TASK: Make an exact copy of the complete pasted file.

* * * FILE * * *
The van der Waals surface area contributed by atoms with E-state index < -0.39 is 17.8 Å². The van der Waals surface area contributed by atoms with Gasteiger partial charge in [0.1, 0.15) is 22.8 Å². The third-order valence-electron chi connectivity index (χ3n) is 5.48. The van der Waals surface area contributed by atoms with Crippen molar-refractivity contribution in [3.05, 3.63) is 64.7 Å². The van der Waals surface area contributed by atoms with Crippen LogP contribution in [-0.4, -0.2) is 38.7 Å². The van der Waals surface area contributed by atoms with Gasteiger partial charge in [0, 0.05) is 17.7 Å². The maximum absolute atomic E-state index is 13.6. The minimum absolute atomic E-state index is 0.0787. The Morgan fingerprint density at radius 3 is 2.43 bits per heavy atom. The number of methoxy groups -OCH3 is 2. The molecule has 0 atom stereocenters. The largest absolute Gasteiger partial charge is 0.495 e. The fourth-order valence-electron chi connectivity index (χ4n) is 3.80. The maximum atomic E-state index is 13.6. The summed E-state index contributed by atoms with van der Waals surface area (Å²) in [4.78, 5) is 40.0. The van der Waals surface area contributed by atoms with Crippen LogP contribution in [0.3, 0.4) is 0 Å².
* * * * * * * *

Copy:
The van der Waals surface area contributed by atoms with E-state index < -0.39 is 17.8 Å². The van der Waals surface area contributed by atoms with Gasteiger partial charge in [0.1, 0.15) is 22.8 Å². The third-order valence-electron chi connectivity index (χ3n) is 5.48. The van der Waals surface area contributed by atoms with Crippen molar-refractivity contribution in [3.05, 3.63) is 64.7 Å². The van der Waals surface area contributed by atoms with Crippen LogP contribution in [-0.4, -0.2) is 38.7 Å². The van der Waals surface area contributed by atoms with Gasteiger partial charge in [0, 0.05) is 17.7 Å². The maximum absolute atomic E-state index is 13.6. The minimum absolute atomic E-state index is 0.0787. The Morgan fingerprint density at radius 3 is 2.43 bits per heavy atom. The number of methoxy groups -OCH3 is 2. The molecule has 0 atom stereocenters. The largest absolute Gasteiger partial charge is 0.495 e. The fourth-order valence-electron chi connectivity index (χ4n) is 3.80. The maximum atomic E-state index is 13.6. The summed E-state index contributed by atoms with van der Waals surface area (Å²) in [4.78, 5) is 40.0. The van der Waals surface area contributed by atoms with Crippen LogP contribution in [0.3, 0.4) is 0 Å².